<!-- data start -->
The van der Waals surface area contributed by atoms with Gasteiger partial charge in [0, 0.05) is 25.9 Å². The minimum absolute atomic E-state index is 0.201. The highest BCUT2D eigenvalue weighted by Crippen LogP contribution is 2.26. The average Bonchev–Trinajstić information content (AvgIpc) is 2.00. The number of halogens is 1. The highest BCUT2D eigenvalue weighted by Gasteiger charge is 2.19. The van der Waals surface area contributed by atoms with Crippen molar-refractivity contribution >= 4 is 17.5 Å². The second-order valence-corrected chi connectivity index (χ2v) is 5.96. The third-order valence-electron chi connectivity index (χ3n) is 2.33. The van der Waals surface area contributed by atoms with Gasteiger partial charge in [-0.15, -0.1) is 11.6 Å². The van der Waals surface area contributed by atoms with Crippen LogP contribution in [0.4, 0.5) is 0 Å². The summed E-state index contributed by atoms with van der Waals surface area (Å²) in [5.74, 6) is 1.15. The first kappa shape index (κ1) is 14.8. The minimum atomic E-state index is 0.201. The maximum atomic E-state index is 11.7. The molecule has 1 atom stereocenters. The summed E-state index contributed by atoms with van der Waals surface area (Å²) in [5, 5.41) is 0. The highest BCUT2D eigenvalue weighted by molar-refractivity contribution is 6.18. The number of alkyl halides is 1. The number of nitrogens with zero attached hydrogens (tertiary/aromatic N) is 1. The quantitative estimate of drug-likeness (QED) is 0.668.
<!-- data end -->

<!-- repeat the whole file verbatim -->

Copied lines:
The van der Waals surface area contributed by atoms with Gasteiger partial charge in [0, 0.05) is 25.9 Å². The minimum absolute atomic E-state index is 0.201. The highest BCUT2D eigenvalue weighted by Crippen LogP contribution is 2.26. The average Bonchev–Trinajstić information content (AvgIpc) is 2.00. The number of halogens is 1. The highest BCUT2D eigenvalue weighted by Gasteiger charge is 2.19. The van der Waals surface area contributed by atoms with Crippen molar-refractivity contribution >= 4 is 17.5 Å². The second-order valence-corrected chi connectivity index (χ2v) is 5.96. The third-order valence-electron chi connectivity index (χ3n) is 2.33. The van der Waals surface area contributed by atoms with Gasteiger partial charge in [-0.15, -0.1) is 11.6 Å². The van der Waals surface area contributed by atoms with Crippen LogP contribution in [0.4, 0.5) is 0 Å². The summed E-state index contributed by atoms with van der Waals surface area (Å²) in [5.74, 6) is 1.15. The first kappa shape index (κ1) is 14.8. The minimum atomic E-state index is 0.201. The maximum atomic E-state index is 11.7. The molecule has 1 atom stereocenters. The summed E-state index contributed by atoms with van der Waals surface area (Å²) in [5, 5.41) is 0. The highest BCUT2D eigenvalue weighted by molar-refractivity contribution is 6.18. The number of alkyl halides is 1. The number of nitrogens with zero attached hydrogens (tertiary/aromatic N) is 1. The quantitative estimate of drug-likeness (QED) is 0.668.